This represents almost three libraries per week…. The story tells us:
Almost 130 public libraries have closed in the last year in Britain while an extra 3,000 volunteers have been brought in to run remaining services, as the decade’s austerity pressures see local authorities continuing to apply swingeing cuts to budgets.
The annual survey of British libraries by the Chartered Institute of Public Finance and Accountancy (Cipfa) has revealed a similar picture each year since 2010, with the number of branches and paid staff falling every year.
Over the last year, spending on libraries by local authorities fell by £30m to £741m. There was a net loss of 127 public libraries in England, Wales and Scotland, while 712 full-time employees lost or left their jobs and volunteer numbers increased by 3,000, to 51,394.
“Community-run” library branches have become the norm in the UK as councils ask volunteers to take the service off their books. In 2010, estimates from Public Libraries News suggest there were only around 10 libraries in the hands of volunteers; by 2017, the figure had risen to around 500. Cipfa calculations show that 10,000 new volunteers have joined Britain’s library service over the last three years, increasing from 41,402 in 2014-15 to 51,394 in 2017-18.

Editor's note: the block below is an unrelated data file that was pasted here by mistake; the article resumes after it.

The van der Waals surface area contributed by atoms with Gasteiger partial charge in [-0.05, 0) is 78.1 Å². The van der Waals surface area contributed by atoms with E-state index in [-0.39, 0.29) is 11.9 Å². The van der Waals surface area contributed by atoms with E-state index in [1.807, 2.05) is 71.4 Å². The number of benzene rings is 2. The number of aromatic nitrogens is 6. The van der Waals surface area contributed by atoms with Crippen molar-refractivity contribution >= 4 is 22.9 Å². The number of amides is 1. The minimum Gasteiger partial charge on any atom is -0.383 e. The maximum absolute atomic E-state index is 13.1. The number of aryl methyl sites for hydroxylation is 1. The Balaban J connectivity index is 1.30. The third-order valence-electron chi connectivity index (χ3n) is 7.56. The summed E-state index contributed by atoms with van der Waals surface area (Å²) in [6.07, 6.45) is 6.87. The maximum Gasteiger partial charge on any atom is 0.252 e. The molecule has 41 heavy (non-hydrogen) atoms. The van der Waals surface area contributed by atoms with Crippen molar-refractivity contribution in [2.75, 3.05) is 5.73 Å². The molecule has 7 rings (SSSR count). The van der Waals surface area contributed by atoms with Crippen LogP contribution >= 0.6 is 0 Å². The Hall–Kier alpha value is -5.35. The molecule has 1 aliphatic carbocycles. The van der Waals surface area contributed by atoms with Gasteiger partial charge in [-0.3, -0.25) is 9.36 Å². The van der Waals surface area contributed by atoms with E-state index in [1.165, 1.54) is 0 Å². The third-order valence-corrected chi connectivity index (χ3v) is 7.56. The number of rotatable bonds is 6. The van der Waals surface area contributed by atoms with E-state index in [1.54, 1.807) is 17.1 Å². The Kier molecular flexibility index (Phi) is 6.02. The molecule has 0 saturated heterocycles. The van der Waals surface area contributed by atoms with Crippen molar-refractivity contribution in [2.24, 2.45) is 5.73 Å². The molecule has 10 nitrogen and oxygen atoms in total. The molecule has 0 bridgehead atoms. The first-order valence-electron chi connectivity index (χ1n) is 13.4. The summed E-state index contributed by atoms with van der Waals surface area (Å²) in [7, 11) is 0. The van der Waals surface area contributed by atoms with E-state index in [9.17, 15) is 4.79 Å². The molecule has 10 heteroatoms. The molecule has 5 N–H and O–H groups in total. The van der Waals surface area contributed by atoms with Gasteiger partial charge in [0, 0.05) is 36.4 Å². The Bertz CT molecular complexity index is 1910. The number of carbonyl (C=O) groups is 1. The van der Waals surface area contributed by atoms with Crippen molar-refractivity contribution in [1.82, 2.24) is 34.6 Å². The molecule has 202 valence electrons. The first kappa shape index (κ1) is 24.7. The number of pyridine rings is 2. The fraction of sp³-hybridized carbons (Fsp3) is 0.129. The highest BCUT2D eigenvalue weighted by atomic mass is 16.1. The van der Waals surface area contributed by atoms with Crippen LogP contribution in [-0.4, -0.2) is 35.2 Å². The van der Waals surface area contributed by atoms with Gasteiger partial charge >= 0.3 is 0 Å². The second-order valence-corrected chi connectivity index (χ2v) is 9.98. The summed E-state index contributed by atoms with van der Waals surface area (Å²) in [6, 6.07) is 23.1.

This sounds like very bad news for the uplands. The story tells us:
On a chilly autumn evening the pubs on the edges of the moors come alive with the sounds of celebration after a good day's shooting.
But this year those same pubs lay empty, as a shortage of grouse saw 70 per cent of the shoot days in the North of England cancelled.
With the season coming to a close on Monday, it can be revealed that the shortage has cost rural areas millions in lost income.
The vibrant shooting community, which moves into remote moorland areas just as the tourists begin to move out, has in some places disappeared entirely.
This debate is all well and good but if something isn’t done to stop local authorities having to continue to support the cost of it- most first tier authorities will be bankrupt within the next decade methinks. This story tells us:
Ministers have been urged not to set a cap on care costs, which is so high that it fails to help almost all of those in need.
Theresa May is expected to publish a green paper on social care before Christmas, which will set out options about how to fund care of the elderly.
The vexed issue nearly cost the Conservatives the last election, when their proposals were branded a “dementia tax”.